Til reviews The Stone Child by David A. Robertson

the cover of The Stone Child

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The Stone Child is book 3 in the Misewa Saga, following foster siblings Eli and Morgan, who discover that they can travel to another dimension when they put Eli’s drawings on a wall in their foster-home’s attic. Here, in Misewa, they meet animals who wear clothes and live in villages, but sometimes face major crises with which the children can help. The series incorporates Cree words and rituals, with identity as a powerful theme for the main characters, both of whom are First Nations.

This is the first book to introduce a romantic side-plot. Since it’s a middle grade novel, I hadn’t felt that was especially lacking, but it was introduced with characteristic nuance. This time Morgan’s friend Emily is along for the adventure. The girls share a nerdy friendship centered around a mutual love of outer space adventure stories, especially Star Wars; they tease each other and generally enjoy one another’s company. This would have been a perfect portrayal of a friendship even without the romance aspect.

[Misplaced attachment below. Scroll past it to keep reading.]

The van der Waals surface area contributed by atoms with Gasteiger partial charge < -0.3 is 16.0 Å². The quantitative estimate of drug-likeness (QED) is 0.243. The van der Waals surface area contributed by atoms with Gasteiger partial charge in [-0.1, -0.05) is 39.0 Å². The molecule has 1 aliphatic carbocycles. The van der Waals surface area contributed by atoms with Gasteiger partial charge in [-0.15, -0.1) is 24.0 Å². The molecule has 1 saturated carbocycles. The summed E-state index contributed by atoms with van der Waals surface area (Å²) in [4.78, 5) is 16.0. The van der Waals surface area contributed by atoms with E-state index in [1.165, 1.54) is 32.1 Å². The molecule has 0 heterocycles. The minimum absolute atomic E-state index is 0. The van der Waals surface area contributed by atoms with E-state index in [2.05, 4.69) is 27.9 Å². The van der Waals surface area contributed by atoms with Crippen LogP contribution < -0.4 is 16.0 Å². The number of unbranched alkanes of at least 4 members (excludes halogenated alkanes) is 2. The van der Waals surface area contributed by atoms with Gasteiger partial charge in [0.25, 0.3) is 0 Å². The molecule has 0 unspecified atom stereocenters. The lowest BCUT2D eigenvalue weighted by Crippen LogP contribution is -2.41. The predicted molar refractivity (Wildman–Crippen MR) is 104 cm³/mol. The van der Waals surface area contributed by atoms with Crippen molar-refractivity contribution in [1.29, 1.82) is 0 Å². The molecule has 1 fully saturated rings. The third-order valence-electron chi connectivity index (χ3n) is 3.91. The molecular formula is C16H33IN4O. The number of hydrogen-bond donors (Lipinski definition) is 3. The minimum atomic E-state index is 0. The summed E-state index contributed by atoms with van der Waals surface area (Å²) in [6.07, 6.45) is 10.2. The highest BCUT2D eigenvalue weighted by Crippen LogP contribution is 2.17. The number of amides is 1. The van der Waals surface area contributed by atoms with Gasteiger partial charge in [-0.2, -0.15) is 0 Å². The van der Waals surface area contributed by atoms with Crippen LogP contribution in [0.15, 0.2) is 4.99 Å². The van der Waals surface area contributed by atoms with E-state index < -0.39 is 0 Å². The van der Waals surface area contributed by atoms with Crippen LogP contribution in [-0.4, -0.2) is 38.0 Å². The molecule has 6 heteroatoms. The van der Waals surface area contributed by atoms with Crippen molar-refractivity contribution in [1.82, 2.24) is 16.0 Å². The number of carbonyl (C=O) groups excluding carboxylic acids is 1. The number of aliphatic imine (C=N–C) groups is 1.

As for the romance itself? Adorable. It progresses slowly, with little jokes and blushes, a tiny kiss on the cheek and full stop to ask if this was okay. Morgan and Emily have a relationship built on shared interests, respect for one another, open communication, and trust. Their nascent romance never rises to the center of the story, something I consider a positive. There are life-and-death stakes in this book. Morgan is struggling with her family. Though Emily is a consistent positive in her life, she’s never a distraction from Morgan’s questions of identity and belonging. One of my biggest pet peeves in any fiction is a character losing their sense of self for a romantic partner, so I adored watching Morgan stay honest to her path, even as she invited Emily to walk with her.

I don’t recommend starting with this book. The first in the series, The Barren Grounds, is the place to start. Even before Morgan and Emily’s friendship begins to wend its way toward “something more”, the series is filled with nuance—from Morgan, an angry girl with a huge and damaged heart; to her foster-mom Katie, so eager to do right but oblivious as a white woman fostering First Nations children; to how right and wrong play out on a generational scale. It’s at times heartbreaking and at other times pure delight. And, consistently, it’s an exciting adventure.

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